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Empowerment days highlight impact of incarcerations

The first time Karima Amin attended a Family Empowerment Day Conference, she drove solo to New York City.
The following year, she traveled there with a group.
Then, in 2007, the community activist decided to bring the event to Buffalo.
"Why not have it in Western New York and have all those folks downstate come to Western New York?" Amin said, adding that about 150 people came from all over the state - New York, Binghamton, Poughkeepsie, Albany, Syracuse.
Only 30 to 50 people were drawn to the 2008 conference here. But this year, Amin is optimistic about Family Empowerment Day 5, a free, two-day event that will be held Friday at the Golden Cup on Jefferson Avenue and Saturday at SS. Columba & Brigid Catholic Church on Hickory Street.
A history of Family Empowerment Day will be presented on the first day.
The second day will feature opportunities to learn about resources available to families with incarcerated loved ones. Formerly incarcerated people re-entering society also will be able to network with helpful individuals and organizations, said Amin, founder of Prisoners Are People Too, a local monthly speaker series created in 2005 to increase the public's awareness about prison issues.
The first two local conferences were organized by the Buffalo chapter of Prisoners Are People Too, but this year's forum has been expanded to include the Niagara County chapter of the organization, as well as the Albany-based Prison Action Network, which put together the first conference in 2005.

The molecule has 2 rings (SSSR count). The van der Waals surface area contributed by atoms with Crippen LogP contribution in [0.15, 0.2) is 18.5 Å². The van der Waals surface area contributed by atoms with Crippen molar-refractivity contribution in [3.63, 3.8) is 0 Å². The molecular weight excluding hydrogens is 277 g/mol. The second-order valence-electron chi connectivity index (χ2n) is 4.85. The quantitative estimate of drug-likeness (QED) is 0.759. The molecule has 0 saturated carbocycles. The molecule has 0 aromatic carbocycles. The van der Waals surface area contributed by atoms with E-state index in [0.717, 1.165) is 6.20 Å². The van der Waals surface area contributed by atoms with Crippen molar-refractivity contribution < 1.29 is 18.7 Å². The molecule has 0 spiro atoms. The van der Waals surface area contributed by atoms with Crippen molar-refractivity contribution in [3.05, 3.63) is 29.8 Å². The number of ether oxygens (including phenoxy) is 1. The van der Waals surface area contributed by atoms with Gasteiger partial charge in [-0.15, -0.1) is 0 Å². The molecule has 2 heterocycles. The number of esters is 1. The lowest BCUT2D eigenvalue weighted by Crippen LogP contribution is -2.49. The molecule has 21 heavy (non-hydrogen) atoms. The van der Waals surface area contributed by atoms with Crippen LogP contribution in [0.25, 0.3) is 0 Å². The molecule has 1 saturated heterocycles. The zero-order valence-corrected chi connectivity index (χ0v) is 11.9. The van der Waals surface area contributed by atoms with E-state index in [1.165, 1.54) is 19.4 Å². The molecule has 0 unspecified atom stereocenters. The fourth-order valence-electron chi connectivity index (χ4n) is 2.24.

Free breakfast and lunch and eight workshops will be available dealing with family issues, parole, re-entry, mental health, employment, women's issues, voting and kinship care, a program of Catholic Charities that focuses on family members who are raising children of relatives.
Keynote speakers will be Rufus and Jenny Triplett, a Georgia couple who were named Ebony magazine's "Couple of the Year" in February. Married 23 years this month, they are the 44-year-old parents of three sons, ages 19, 21 and 23.
The family faced incarceration when Jenny Triplett went to prison in 2004 after a gambling addiction led her to "write some checks that did not belong to me to cover up for monies I shouldn't have been spending," she said in a phone interview.
After she was released four years later, the Tripletts created a multimedia company called Dawah International, which publishes Prisonworld magazine, broadcasts Prisonworld radio and distributes Prisonworld records. The couple has appeared on various television shows, including "Dr. Phil" for a segment on parenting.
Their presentation at the Buffalo conference is called "The Face of an Inmate." Jenny Triplett will talk about her story and how families can move forward like hers did. "What people don't seem to realize is that incarceration affects a lot of people. Inside, I saw doctors, lawyers, nurses, grandmothers," she said.
The Tripletts are a "remarkable young couple," Amin said.
Donations are being accepted. Checks or money orders may be mailed to Prisoners Are People Too, P.O. Box 273, Buffalo, NY 14212. For information on the conference, call Amin at 834-8438 or go to